May 30, 2015
On Thursday night, after a cocktail party for Book Expo, I found myself wandering the Columbus Circle Whole Foods supermarket in search of something to cook for dinner.
I looked at the soft shell crabs, but they seemed sad and exhausted. The steamer clams looked tempting, but I decided to peruse the butcher counter before committing.
And there it was: humanely raised veal from a local farm, glowing up at me. Rosy pink, it looked very seductive.
I've missed veal. I was raised by a Berlin-born man who considered Wiener Schnitzel one of life's major food groups. But modern veal, which is primarily a by-product of dairy farming, is problematic. Male calves are removed from their mothers soon after birth to keep them from drinking up the profits. They're fed a low iron diet, which keeps the meat white but is so unhealthy that the formula is generally laced with antibiotics. The result is pale, listless meat with no taste; there's no way you can feel good about eating it.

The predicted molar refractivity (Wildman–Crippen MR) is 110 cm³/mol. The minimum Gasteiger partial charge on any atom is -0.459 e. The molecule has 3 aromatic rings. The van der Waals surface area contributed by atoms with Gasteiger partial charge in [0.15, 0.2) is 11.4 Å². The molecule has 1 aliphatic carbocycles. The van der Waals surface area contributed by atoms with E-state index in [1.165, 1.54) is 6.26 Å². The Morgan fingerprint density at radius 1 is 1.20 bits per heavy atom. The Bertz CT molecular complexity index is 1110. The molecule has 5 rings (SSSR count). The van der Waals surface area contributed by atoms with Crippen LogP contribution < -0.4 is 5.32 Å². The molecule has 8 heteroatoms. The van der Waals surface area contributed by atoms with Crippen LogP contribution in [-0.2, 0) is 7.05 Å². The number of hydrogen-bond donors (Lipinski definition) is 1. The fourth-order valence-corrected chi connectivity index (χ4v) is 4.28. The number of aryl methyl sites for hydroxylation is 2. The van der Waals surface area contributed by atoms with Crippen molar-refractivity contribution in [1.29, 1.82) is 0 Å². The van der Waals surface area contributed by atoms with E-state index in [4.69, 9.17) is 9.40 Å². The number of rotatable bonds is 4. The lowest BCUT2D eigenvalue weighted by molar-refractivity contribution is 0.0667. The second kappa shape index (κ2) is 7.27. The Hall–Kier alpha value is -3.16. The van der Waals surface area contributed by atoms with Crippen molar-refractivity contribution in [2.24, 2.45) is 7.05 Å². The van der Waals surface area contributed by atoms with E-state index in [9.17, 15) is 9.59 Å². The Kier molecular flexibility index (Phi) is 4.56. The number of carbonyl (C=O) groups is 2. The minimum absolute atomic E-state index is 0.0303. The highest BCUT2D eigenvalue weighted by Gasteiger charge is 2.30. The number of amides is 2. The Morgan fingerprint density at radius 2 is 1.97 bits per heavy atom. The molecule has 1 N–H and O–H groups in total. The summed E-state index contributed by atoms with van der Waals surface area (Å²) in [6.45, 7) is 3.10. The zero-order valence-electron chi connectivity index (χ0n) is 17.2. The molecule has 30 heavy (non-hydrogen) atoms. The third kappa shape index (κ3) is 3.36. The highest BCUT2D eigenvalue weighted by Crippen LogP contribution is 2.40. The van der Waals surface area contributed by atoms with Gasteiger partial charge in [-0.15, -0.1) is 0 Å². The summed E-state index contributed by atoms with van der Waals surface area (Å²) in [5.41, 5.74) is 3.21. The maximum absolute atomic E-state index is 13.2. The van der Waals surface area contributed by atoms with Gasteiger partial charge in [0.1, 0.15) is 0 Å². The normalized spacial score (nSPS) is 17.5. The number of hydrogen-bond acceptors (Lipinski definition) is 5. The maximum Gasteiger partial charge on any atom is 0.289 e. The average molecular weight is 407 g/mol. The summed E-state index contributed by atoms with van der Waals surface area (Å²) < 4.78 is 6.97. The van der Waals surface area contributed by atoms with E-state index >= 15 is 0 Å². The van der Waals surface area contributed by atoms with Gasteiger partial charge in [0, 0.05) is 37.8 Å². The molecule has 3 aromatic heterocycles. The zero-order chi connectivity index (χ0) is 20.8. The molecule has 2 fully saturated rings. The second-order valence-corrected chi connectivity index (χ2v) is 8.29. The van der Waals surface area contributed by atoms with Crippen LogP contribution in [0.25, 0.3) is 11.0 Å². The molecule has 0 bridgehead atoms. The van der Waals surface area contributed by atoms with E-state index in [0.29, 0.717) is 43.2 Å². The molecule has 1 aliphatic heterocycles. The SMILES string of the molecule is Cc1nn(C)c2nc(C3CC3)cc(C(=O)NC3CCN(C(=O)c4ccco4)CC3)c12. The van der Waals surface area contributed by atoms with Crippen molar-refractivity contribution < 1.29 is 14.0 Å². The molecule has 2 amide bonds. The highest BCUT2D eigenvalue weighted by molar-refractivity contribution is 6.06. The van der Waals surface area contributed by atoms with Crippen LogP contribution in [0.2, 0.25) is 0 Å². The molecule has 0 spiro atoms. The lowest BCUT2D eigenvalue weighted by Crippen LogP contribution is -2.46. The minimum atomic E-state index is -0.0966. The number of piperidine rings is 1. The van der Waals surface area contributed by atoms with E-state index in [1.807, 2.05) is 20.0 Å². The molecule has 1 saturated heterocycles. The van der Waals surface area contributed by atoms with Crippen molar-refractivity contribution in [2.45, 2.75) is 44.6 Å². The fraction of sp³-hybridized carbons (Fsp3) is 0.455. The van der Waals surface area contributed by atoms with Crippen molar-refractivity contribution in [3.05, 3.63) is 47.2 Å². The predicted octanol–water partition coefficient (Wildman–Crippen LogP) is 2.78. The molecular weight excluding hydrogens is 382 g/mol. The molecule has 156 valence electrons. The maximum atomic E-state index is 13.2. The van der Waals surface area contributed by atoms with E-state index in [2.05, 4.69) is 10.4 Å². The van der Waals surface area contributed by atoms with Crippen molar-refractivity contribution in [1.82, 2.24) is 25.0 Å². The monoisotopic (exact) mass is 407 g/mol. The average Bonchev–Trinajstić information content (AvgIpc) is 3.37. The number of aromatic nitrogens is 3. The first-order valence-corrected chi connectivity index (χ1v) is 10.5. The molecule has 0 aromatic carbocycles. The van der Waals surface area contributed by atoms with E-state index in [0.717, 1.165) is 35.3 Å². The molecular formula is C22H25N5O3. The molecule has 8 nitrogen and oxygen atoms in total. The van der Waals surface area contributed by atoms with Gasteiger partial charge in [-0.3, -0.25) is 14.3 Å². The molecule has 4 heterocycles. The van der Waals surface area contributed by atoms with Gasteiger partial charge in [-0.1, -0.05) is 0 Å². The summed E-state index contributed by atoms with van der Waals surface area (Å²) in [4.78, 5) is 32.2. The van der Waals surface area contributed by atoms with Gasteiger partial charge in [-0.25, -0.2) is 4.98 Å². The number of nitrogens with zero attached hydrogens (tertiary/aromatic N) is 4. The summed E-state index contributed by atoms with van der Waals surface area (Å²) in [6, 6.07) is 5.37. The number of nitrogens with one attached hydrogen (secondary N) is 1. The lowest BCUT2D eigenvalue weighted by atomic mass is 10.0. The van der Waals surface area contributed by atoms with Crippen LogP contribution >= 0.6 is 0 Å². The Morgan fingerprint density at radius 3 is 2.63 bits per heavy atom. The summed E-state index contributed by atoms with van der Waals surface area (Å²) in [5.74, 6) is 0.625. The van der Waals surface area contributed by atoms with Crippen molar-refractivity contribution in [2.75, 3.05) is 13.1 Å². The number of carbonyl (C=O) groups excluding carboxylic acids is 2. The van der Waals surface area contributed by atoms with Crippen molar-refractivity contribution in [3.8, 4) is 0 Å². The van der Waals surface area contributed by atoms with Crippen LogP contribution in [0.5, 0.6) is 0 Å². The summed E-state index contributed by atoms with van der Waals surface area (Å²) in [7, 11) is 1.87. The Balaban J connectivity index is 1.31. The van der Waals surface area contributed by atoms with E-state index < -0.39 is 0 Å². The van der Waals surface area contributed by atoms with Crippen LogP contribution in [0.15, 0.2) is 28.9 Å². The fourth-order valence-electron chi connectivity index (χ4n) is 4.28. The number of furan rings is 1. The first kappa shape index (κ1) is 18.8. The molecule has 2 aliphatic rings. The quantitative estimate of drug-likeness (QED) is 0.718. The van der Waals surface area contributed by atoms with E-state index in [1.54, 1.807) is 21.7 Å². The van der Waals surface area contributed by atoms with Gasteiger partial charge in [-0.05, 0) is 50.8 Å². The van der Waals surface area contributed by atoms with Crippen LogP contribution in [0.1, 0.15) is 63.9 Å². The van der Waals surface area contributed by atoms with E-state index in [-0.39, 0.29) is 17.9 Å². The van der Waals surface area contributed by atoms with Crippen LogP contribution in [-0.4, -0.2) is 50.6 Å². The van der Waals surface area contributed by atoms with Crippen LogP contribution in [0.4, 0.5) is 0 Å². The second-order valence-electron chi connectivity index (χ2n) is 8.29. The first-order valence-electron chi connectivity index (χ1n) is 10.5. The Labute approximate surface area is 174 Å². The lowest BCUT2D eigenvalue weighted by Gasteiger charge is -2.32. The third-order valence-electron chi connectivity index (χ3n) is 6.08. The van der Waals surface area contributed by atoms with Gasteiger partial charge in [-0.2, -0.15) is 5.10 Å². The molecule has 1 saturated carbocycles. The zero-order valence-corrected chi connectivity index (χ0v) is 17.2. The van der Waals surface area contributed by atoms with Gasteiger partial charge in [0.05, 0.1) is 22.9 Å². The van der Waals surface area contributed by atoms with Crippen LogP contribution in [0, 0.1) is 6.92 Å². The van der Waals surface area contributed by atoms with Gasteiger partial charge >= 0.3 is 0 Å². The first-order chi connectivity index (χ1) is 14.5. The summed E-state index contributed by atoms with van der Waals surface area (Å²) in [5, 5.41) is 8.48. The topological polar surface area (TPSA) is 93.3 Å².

But this looked different. I couldn't resist.
I bought some beautiful pink veal, took it home, and cooked it quickly with lemons and capers. It was fantastic. My only worry is this: am I ever going to find this glorious veal again?
Veal with Lemon and Capers
1 pound veal scaloppine, cut from the leg
2 tablespoons olive oil
2 tablespoons butter
1/4 cup chicken stock
squeeze of lemon juice
Put each piece of veal between two pieces of wax paper and pound with a heavy object (I use a rolling pin), until it is very thin.
Spread a good handful of flour on a plate, add a fair amount of salt and a few grinds of pepper. Dredge each piece of veal in the flour, and put on a plate to dry out a bit.
Cut the ends off the lemon, then slice off the rind. Remove the seeds and cut the peeled lemon into eight segments.
Melt the olive and butter, over high heat, in a large skillet. Cook the veal, in stages, about 1 minute on each side, and remove to a large platter.
Deglaze the pan with the chicken stock and lemon juice, scraping up the brown bits. Add the lemon pieces and boil down until the lemon has gone soft and the liquid is reduced in half; it should only take a couple of minutes. Turn the heat down, add the veal and capers to the pan, turn to coat the meat, add another tablespoon of butter and stir until the sauce is slightly thickened and serve to four people.
I like to served this on rice, to soak up all that delicious sauce.
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